“We’re all equals [there]. Everyone’s contribution is equally valuable,” she noted. “When people get together to help children, we all do whatever we can.”
Cathy remembers working with a young boy in India whose parents had abandoned him on the street at the age of 3 because of his cleft lip. He’d been taken in by Duncan, a kind soul who lived in a tiny shed. Duncan read fliers about Operation Smile coming to their area and brought the boy in for a screening. The OpSmile team heard his story and raised enough money amongst themselves to send him to boarding school, where he thrived and took up soccer. He continued to visit Duncan on the weekends and eventually graduated. Another life, transformed.
“It goes back to being 18 years old in Brazil and feeling that sharing of their culture and their family. I wanted to pay that forward,” Cathy said.
Cathy agrees with Albert Pike’s words: “What we have done for ourselves alone dies with us; what we have done for others and the world remains and is immortal.”
A FAMILY OF VOLUNTEERS
Betty Eisele had been volunteering every Wednesday at Operation Smile’s warehouse in Virginia Beach for two years when she realized, “Hey, I’ve got to see what they do with all of these things we sort.”
Thus, at the age of 72, Betty embarked on her first mission trip with Operation Smile. She went to the Philippines where she served as a medical records coordinator, screening and registering around 200 people in 12 days.
Betty loved it. She signed on for four more Operations Smile missions over the next few years, working in Brazil, Venezuela, and Nairobi, Kenya.
“Everyone I’ve worked with is marvelous. I’ve been on missions to three or four countries and everyone is just super,” she said.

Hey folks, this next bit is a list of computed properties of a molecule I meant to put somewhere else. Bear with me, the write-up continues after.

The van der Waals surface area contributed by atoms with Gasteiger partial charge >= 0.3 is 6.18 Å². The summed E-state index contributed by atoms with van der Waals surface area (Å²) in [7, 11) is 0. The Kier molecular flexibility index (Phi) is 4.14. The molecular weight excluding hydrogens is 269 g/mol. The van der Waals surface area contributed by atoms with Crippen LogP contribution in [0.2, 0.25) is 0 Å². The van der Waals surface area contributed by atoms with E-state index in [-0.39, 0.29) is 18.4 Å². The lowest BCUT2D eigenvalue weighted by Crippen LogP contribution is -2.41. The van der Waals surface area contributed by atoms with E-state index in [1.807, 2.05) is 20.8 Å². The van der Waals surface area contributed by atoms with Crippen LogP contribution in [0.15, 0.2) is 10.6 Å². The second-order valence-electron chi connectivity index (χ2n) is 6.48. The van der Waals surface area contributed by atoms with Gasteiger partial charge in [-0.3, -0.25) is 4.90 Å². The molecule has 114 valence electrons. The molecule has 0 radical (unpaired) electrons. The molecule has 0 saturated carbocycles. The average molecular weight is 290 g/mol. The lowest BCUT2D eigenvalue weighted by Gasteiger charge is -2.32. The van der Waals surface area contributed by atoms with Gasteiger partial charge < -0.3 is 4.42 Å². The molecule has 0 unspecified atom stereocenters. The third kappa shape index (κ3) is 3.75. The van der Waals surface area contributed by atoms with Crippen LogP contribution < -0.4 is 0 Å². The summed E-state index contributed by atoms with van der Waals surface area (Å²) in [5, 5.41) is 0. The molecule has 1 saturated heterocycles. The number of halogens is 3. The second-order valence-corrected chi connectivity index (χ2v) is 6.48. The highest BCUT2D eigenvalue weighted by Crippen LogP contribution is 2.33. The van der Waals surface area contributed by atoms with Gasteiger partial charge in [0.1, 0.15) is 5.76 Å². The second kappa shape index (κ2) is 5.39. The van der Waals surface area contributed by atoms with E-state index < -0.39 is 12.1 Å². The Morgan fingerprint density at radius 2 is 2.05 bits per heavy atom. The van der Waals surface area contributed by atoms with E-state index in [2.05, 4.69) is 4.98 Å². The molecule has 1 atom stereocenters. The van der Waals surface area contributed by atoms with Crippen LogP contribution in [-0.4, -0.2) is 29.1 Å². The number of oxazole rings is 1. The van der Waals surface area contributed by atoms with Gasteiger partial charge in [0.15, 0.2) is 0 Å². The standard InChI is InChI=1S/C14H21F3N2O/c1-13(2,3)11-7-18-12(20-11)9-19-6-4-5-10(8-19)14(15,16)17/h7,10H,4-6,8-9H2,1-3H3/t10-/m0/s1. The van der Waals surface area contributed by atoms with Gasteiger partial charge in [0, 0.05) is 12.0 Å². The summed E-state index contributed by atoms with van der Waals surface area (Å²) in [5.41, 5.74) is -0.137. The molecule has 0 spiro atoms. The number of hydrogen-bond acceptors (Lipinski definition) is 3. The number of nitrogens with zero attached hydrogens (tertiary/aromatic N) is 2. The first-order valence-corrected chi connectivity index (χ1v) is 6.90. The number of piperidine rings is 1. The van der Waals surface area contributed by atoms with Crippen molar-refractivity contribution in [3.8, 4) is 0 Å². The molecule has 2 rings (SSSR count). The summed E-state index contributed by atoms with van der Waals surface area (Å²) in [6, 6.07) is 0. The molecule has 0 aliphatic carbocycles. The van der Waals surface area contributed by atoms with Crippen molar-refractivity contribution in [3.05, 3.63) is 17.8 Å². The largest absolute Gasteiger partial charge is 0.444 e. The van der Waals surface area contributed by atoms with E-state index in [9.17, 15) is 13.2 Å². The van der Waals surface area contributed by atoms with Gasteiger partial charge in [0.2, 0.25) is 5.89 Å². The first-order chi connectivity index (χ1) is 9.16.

In Nairobi, they scheduled the surgeries from Monday through Saturday afternoon. Betty remembers a 35 year-old man arriving with another man, his friend.
“He had a terrible cleft lip,” she recalled. “It was Saturday, 10 a.m., our last day. I told him, I don’t know if we can help you. They always prioritize the children. I called surgery. They said, ‘We can fit him in and do it under local anesthesia. Has he eaten anything?’
“As it happened, he had been fasting since the night before for his religion,” Betty said. He got in.
Betty loves to watch as patients look at their faces in mirrors for the first time after their surgery. “They have the biggest smile you ever saw,” she said. “I’m always so happy seeing these children in post-op.”
Betty, now 84, continues to volunteer one day a week at Operation Smile’s warehouse. “I help unload and sort the contents of boxes and I prepare the surgical trays with their instruments. We send 30 trays out on a mission,” she said.
“Every person’s job is vital,” Betty noted, “from the ladies’ clubs that create ‘smile bags’ and fill them with toothbrushes and toothpaste to the nurses and surgeons in the O.R.”
She recalls a recent event at the warehouse. Betty was organizing supplies for an upcoming mission, and someone referred to her and her fellow volunteer as “the ladies” who help.
“They’re not the ladies,” another worker corrected him. “They’re family.”
It’s that sense of oneness with others that’s enriched Betty’s 14 years of volunteer work with Operation Smile, both here and abroad.
“I’ve met so many wonderful people,” she said. With a smile.
Operation Smile is celebrating its 35th anniversary this year with a variety of events, including a black tie gala on Nov. 17, 2017, at The Main in Norfolk.
Interested in volunteering with Operations Smile? Go to www.operationsmile.org/act-now/volunteer to learn the many different ways you can be part of the Operation Smile team. Donations are also welcome.
Melissa Page Deutsch, MS, CCC-SLP, CPCC, ACC, a certified personal development coach and speech-language pathologist, partners with women to identify their unique gifts and make empowered choices to live a life they love. www.melissapagedeutsch.com